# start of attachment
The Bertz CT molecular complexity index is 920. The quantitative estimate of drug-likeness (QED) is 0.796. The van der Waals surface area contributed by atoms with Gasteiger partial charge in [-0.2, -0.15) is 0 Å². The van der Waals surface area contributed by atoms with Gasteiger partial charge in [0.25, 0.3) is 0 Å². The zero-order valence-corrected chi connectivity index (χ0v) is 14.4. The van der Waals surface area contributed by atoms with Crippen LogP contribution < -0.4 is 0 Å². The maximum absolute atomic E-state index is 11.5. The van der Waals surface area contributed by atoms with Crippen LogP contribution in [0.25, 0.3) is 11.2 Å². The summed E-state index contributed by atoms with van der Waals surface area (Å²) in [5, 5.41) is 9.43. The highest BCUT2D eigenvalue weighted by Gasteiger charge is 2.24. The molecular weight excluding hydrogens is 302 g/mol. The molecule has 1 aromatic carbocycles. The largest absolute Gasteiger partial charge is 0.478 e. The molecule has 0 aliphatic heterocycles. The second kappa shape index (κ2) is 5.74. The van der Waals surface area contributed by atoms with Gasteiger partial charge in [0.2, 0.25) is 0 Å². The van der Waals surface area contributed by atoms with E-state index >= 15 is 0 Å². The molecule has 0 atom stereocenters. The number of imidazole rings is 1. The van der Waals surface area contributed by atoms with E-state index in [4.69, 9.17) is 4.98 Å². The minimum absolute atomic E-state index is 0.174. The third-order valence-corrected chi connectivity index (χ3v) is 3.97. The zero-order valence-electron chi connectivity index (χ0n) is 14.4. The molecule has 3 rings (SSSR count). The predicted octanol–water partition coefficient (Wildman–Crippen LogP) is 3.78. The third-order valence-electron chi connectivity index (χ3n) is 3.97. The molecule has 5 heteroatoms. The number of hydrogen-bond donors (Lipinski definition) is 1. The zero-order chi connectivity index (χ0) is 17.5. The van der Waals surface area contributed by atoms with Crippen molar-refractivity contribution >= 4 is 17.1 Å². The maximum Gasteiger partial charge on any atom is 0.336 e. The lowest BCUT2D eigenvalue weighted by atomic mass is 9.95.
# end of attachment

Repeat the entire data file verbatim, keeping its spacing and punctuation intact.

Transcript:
The Bertz CT molecular complexity index is 920. The quantitative estimate of drug-likeness (QED) is 0.796. The van der Waals surface area contributed by atoms with Gasteiger partial charge in [-0.2, -0.15) is 0 Å². The van der Waals surface area contributed by atoms with Gasteiger partial charge in [0.25, 0.3) is 0 Å². The zero-order valence-corrected chi connectivity index (χ0v) is 14.4. The van der Waals surface area contributed by atoms with Crippen LogP contribution < -0.4 is 0 Å². The maximum absolute atomic E-state index is 11.5. The van der Waals surface area contributed by atoms with Crippen LogP contribution in [0.25, 0.3) is 11.2 Å². The summed E-state index contributed by atoms with van der Waals surface area (Å²) in [5, 5.41) is 9.43. The highest BCUT2D eigenvalue weighted by Gasteiger charge is 2.24. The molecular weight excluding hydrogens is 302 g/mol. The molecule has 1 aromatic carbocycles. The largest absolute Gasteiger partial charge is 0.478 e. The molecule has 0 aliphatic heterocycles. The second kappa shape index (κ2) is 5.74. The van der Waals surface area contributed by atoms with Gasteiger partial charge in [0.2, 0.25) is 0 Å². The van der Waals surface area contributed by atoms with E-state index >= 15 is 0 Å². The molecule has 0 atom stereocenters. The number of imidazole rings is 1. The van der Waals surface area contributed by atoms with E-state index in [4.69, 9.17) is 4.98 Å². The minimum absolute atomic E-state index is 0.174. The third-order valence-corrected chi connectivity index (χ3v) is 3.97. The zero-order valence-electron chi connectivity index (χ0n) is 14.4. The molecule has 3 rings (SSSR count). The predicted octanol–water partition coefficient (Wildman–Crippen LogP) is 3.78. The third-order valence-electron chi connectivity index (χ3n) is 3.97. The molecule has 5 heteroatoms. The number of hydrogen-bond donors (Lipinski definition) is 1. The zero-order chi connectivity index (χ0) is 17.5. The van der Waals surface area contributed by atoms with Crippen molar-refractivity contribution >= 4 is 17.1 Å². The maximum Gasteiger partial charge on any atom is 0.336 e. The lowest BCUT2D eigenvalue weighted by atomic mass is 9.95.